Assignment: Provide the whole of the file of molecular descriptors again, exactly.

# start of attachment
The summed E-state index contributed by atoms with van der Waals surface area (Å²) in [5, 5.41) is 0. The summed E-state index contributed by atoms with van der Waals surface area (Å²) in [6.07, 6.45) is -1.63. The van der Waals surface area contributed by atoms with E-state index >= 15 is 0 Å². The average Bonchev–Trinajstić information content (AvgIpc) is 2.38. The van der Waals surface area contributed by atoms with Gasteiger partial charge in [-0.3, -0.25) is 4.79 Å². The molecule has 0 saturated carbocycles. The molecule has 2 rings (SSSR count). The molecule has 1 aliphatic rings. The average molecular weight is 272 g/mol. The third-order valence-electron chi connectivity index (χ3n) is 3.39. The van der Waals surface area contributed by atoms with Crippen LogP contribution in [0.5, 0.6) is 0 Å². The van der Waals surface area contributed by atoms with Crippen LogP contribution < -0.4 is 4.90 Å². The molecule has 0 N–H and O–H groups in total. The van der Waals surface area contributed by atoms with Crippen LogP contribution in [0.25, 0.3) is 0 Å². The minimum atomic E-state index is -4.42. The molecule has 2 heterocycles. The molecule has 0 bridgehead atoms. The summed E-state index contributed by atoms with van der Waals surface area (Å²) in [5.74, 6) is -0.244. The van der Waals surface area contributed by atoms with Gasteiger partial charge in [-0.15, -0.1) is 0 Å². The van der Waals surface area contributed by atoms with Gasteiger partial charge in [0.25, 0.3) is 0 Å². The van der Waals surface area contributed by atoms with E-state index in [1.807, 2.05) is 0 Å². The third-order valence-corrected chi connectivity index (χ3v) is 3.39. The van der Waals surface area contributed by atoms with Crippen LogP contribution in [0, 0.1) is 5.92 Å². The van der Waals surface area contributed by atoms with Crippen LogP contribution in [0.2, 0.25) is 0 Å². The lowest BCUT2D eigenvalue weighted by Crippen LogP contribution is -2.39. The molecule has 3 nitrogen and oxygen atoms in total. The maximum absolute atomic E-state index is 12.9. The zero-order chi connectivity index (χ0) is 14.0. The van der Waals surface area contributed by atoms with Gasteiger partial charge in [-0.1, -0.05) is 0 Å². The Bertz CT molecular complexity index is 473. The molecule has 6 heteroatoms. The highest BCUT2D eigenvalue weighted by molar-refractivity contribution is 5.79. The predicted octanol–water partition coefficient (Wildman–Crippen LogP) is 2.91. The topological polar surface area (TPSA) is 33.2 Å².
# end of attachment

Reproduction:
The summed E-state index contributed by atoms with van der Waals surface area (Å²) in [5, 5.41) is 0. The summed E-state index contributed by atoms with van der Waals surface area (Å²) in [6.07, 6.45) is -1.63. The van der Waals surface area contributed by atoms with E-state index >= 15 is 0 Å². The average Bonchev–Trinajstić information content (AvgIpc) is 2.38. The van der Waals surface area contributed by atoms with Gasteiger partial charge in [-0.3, -0.25) is 4.79 Å². The molecule has 0 saturated carbocycles. The molecule has 2 rings (SSSR count). The molecule has 1 aliphatic rings. The average molecular weight is 272 g/mol. The third-order valence-electron chi connectivity index (χ3n) is 3.39. The van der Waals surface area contributed by atoms with Crippen LogP contribution in [0.5, 0.6) is 0 Å². The van der Waals surface area contributed by atoms with Crippen LogP contribution < -0.4 is 4.90 Å². The molecule has 0 N–H and O–H groups in total. The van der Waals surface area contributed by atoms with Crippen LogP contribution in [0.25, 0.3) is 0 Å². The minimum atomic E-state index is -4.42. The molecule has 2 heterocycles. The molecule has 0 bridgehead atoms. The summed E-state index contributed by atoms with van der Waals surface area (Å²) in [5.74, 6) is -0.244. The van der Waals surface area contributed by atoms with Gasteiger partial charge in [-0.15, -0.1) is 0 Å². The van der Waals surface area contributed by atoms with Gasteiger partial charge in [0.25, 0.3) is 0 Å². The van der Waals surface area contributed by atoms with E-state index in [1.807, 2.05) is 0 Å². The third-order valence-corrected chi connectivity index (χ3v) is 3.39. The van der Waals surface area contributed by atoms with Crippen LogP contribution in [0, 0.1) is 5.92 Å². The van der Waals surface area contributed by atoms with Crippen LogP contribution in [0.2, 0.25) is 0 Å². The lowest BCUT2D eigenvalue weighted by Crippen LogP contribution is -2.39. The molecule has 3 nitrogen and oxygen atoms in total. The maximum absolute atomic E-state index is 12.9. The zero-order chi connectivity index (χ0) is 14.0. The van der Waals surface area contributed by atoms with Gasteiger partial charge in [-0.1, -0.05) is 0 Å². The Bertz CT molecular complexity index is 473. The molecule has 6 heteroatoms. The highest BCUT2D eigenvalue weighted by molar-refractivity contribution is 5.79. The predicted octanol–water partition coefficient (Wildman–Crippen LogP) is 2.91. The topological polar surface area (TPSA) is 33.2 Å².